We have a 2021 home design trend prediction that will make maximalists and those with grandmillennial style rejoice! We’ve started seeing a lot of British design influences in interior design. This is a look that’s all about adornment, charm, and creating moments of joy within your home. And that’s definitely something we’re craving in our homes right now!
This specific take on British interior design has its roots in traditionalism but definitely gives it a modern spin. In classic British style, there’s a wide use of patterns on patterns, loads of various saturated hues and bold colored rooms, and that very Victorian brand of maximalism. (Embrace the knick-knacks!) While all of these elements mixed together in one space might cause more than a bit of anxiety for the minimalists out there, the idea behind this maximalist mix of colors, patterns, styles, and objects is all about surrounding yourself with things that you love and that make you happy. There’s a certain joyousness in this take on British decor. But it’s probably also fair to say that not many people can pull off this kind of ultra maximalism in their home.
So, we spent some time paring back on the eccentric side of this design and explored what a more approachable take on this interior design trend might look like. The result is refined, warm, and still packed with some eclectic personality. If you want to get to know this 2021 home design trend prediction a bit better, keep reading. We’re dishing a few of our favorite lessons that we can learn from British design.
Go For a Saturated Color Palette
Traditional-meets-modern British design has a big focus on bold, dark, and saturated color palettes. The result is a somewhat dramatic and even austere look. In this room, we layered several saturated colors throughout the room, but you could also focus on color in just one aspect. Singularly focusing on a bold wall color can help other design elements come to life in your space.
Textiles are another great way to bring in saturated hues—whether that’s pillows, drapery, throws and bed linens, or even rugs. In most of the rooms in this post, you’ll see richly colored rugs—some with patterns, some without—and they really bring a lot of life to the space they’re in. Ultimately, a saturated color palette will bring a sense of richness and warmth to your space.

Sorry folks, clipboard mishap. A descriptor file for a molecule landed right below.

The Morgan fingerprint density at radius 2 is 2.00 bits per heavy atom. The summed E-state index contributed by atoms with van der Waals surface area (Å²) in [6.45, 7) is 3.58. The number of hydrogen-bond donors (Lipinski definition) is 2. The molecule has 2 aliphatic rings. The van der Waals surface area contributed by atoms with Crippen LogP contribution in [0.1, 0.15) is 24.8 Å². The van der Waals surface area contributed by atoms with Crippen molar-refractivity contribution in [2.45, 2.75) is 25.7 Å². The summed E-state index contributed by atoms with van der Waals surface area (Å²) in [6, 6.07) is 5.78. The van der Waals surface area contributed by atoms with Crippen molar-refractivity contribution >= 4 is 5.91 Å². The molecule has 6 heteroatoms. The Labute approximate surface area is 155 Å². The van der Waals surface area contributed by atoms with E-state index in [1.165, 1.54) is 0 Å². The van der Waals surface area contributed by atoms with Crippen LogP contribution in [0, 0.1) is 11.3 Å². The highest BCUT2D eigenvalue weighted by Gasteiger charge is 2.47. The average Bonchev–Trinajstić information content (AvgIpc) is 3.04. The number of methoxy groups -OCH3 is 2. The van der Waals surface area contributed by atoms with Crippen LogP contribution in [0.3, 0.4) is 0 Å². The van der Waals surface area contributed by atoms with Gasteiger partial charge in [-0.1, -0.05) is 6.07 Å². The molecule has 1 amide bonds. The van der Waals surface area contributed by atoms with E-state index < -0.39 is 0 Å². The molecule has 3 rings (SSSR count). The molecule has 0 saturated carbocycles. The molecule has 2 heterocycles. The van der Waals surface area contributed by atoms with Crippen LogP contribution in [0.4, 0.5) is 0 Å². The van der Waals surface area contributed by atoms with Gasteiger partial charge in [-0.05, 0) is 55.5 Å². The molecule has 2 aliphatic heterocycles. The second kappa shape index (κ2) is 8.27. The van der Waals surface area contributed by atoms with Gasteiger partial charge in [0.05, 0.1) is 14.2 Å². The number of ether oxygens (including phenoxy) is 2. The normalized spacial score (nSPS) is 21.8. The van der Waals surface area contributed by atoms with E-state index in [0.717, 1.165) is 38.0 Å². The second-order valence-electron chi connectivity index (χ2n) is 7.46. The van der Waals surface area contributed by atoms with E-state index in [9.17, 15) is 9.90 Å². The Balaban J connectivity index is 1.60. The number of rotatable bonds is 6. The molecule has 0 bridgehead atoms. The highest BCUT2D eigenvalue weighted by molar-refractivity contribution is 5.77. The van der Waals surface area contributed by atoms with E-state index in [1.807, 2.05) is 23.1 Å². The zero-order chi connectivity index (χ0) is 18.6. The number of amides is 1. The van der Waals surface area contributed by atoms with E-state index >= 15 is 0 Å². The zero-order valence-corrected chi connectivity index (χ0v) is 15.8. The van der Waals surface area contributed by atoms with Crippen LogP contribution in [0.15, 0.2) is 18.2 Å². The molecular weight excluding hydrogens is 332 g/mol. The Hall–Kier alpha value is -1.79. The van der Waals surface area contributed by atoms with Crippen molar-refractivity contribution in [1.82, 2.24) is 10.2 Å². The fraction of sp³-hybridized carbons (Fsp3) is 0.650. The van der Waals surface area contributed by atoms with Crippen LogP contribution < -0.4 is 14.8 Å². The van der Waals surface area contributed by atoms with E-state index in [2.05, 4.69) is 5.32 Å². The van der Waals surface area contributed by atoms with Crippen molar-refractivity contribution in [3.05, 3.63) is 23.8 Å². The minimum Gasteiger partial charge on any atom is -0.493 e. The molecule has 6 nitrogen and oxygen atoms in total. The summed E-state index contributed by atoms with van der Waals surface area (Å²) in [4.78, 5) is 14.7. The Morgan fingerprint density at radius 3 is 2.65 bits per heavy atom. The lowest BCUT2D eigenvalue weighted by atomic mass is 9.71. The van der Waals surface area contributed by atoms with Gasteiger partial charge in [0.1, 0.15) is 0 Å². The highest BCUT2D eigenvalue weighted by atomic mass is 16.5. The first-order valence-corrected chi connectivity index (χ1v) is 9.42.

Utilize Drapery and Textiles
One big thing we could learn from British design? Maxing out textiles and using more drapery. Drapery adds another layer of texture to your space, creating visual depth and becoming a decorative feature in the room. This applies to window coverings, of course. But you could also hang a decorative drapery, as we did here, for a bold art-like installation.
Printed textiles in classic motifs or with special detailing adds a considered touch to a room. Don’t be afraid to layer different patterns and rich textures together—from your sheets and duvet cover to pillows and throws. This mix not only hints at that British maximalism, but it also adds a sense of coziness to your space!
Give Traditional Elements a Modern Twist
We love the way that British designers today are taking traditional and classic design styles and giving them modern and eclectic twists. Take this room for example: the tufted sofa is very classic in design, but the mustard velvet upholstery gives it a more modern look. And, while the side tables are fairly traditional and even a bit rustic, the coffee table balances out the look with its modern glam style.
Wall art is another way to take traditional ideas and give them a modern twist. The painting pictured here is bright and playful, but it has a classic-inspired origin with its equestrian theme. You could bring the same idea to life through a pastoral landscape or portrait painting, choosing one that has modern elements or an avant-garde style. Lean in a little further and assemble a collected, eclectic gallery wall!
Use Material As Ornament
We love British design’s use of material as ornament—like in this cane chair, where the texture of the cane adds visual depth and nuance to the space. Since British design tends to gravitate more toward the traditional, you’ll also see a bit more ornamentation on furniture pieces, whether that’s carvings on the front of a cabinet or subtle detailing like you can see in this desk, stool, and the legs of the cane chair. This principle can also be applied to decor. The lamp on this desk has a very sculptural quality—showing that a practical piece can also be quite ornamental.
Want to incorporate this design trend into your own home?